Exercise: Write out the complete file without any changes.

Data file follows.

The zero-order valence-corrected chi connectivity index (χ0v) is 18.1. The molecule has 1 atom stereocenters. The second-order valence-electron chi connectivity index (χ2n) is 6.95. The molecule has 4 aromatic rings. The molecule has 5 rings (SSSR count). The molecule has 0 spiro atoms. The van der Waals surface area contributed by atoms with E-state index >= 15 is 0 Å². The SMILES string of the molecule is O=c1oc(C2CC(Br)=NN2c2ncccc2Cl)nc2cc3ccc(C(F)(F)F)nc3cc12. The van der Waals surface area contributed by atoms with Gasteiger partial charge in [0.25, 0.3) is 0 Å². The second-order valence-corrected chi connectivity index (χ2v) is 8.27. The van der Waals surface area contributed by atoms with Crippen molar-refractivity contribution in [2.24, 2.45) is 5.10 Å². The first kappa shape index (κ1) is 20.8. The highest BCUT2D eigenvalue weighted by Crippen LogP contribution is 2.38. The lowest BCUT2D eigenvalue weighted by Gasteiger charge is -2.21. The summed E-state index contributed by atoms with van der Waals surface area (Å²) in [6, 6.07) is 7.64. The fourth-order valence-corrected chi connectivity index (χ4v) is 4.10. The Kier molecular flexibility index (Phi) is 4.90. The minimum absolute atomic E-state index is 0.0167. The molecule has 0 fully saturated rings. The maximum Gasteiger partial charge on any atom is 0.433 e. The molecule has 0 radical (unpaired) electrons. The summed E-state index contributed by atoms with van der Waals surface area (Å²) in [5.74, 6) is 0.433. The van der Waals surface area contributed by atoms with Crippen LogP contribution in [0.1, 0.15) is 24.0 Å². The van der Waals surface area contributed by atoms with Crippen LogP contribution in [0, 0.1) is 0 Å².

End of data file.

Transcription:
The zero-order valence-corrected chi connectivity index (χ0v) is 18.1. The molecule has 1 atom stereocenters. The second-order valence-electron chi connectivity index (χ2n) is 6.95. The molecule has 4 aromatic rings. The molecule has 5 rings (SSSR count). The molecule has 0 spiro atoms. The van der Waals surface area contributed by atoms with E-state index >= 15 is 0 Å². The SMILES string of the molecule is O=c1oc(C2CC(Br)=NN2c2ncccc2Cl)nc2cc3ccc(C(F)(F)F)nc3cc12. The van der Waals surface area contributed by atoms with Gasteiger partial charge in [0.25, 0.3) is 0 Å². The second-order valence-corrected chi connectivity index (χ2v) is 8.27. The van der Waals surface area contributed by atoms with Crippen molar-refractivity contribution in [2.24, 2.45) is 5.10 Å². The first kappa shape index (κ1) is 20.8. The highest BCUT2D eigenvalue weighted by Crippen LogP contribution is 2.38. The lowest BCUT2D eigenvalue weighted by Gasteiger charge is -2.21. The summed E-state index contributed by atoms with van der Waals surface area (Å²) in [6, 6.07) is 7.64. The fourth-order valence-corrected chi connectivity index (χ4v) is 4.10. The Kier molecular flexibility index (Phi) is 4.90. The minimum absolute atomic E-state index is 0.0167. The molecule has 0 fully saturated rings. The maximum Gasteiger partial charge on any atom is 0.433 e. The molecule has 0 radical (unpaired) electrons. The summed E-state index contributed by atoms with van der Waals surface area (Å²) in [5.74, 6) is 0.433. The van der Waals surface area contributed by atoms with Crippen LogP contribution in [0.1, 0.15) is 24.0 Å². The van der Waals surface area contributed by atoms with Crippen LogP contribution in [0, 0.1) is 0 Å².